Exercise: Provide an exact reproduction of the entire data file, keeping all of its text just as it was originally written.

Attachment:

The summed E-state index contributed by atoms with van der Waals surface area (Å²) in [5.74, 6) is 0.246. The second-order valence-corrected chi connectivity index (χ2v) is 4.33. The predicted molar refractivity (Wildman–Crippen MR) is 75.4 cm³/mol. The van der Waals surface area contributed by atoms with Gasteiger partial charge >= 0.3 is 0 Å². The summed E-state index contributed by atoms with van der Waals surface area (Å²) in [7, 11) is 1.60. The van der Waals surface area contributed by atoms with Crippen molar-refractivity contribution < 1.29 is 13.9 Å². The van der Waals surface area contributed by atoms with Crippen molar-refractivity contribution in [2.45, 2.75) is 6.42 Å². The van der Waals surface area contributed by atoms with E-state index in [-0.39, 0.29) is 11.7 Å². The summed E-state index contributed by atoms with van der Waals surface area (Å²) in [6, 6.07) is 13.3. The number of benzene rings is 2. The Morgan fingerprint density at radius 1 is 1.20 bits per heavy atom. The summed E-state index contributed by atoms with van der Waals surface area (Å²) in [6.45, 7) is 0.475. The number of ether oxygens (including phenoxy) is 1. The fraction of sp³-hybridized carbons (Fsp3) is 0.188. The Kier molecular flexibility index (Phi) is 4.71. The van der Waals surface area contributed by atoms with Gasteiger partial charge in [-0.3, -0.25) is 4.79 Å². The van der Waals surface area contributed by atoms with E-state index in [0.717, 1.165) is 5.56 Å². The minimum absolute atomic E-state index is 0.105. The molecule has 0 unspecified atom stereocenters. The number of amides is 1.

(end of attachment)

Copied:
The summed E-state index contributed by atoms with van der Waals surface area (Å²) in [5.74, 6) is 0.246. The second-order valence-corrected chi connectivity index (χ2v) is 4.33. The predicted molar refractivity (Wildman–Crippen MR) is 75.4 cm³/mol. The van der Waals surface area contributed by atoms with Gasteiger partial charge >= 0.3 is 0 Å². The summed E-state index contributed by atoms with van der Waals surface area (Å²) in [7, 11) is 1.60. The van der Waals surface area contributed by atoms with Crippen molar-refractivity contribution < 1.29 is 13.9 Å². The van der Waals surface area contributed by atoms with Crippen molar-refractivity contribution in [2.45, 2.75) is 6.42 Å². The van der Waals surface area contributed by atoms with E-state index in [-0.39, 0.29) is 11.7 Å². The summed E-state index contributed by atoms with van der Waals surface area (Å²) in [6, 6.07) is 13.3. The number of benzene rings is 2. The Morgan fingerprint density at radius 1 is 1.20 bits per heavy atom. The summed E-state index contributed by atoms with van der Waals surface area (Å²) in [6.45, 7) is 0.475. The number of ether oxygens (including phenoxy) is 1. The fraction of sp³-hybridized carbons (Fsp3) is 0.188. The Kier molecular flexibility index (Phi) is 4.71. The van der Waals surface area contributed by atoms with Gasteiger partial charge in [-0.3, -0.25) is 4.79 Å². The van der Waals surface area contributed by atoms with E-state index in [0.717, 1.165) is 5.56 Å². The minimum absolute atomic E-state index is 0.105. The molecule has 0 unspecified atom stereocenters. The number of amides is 1.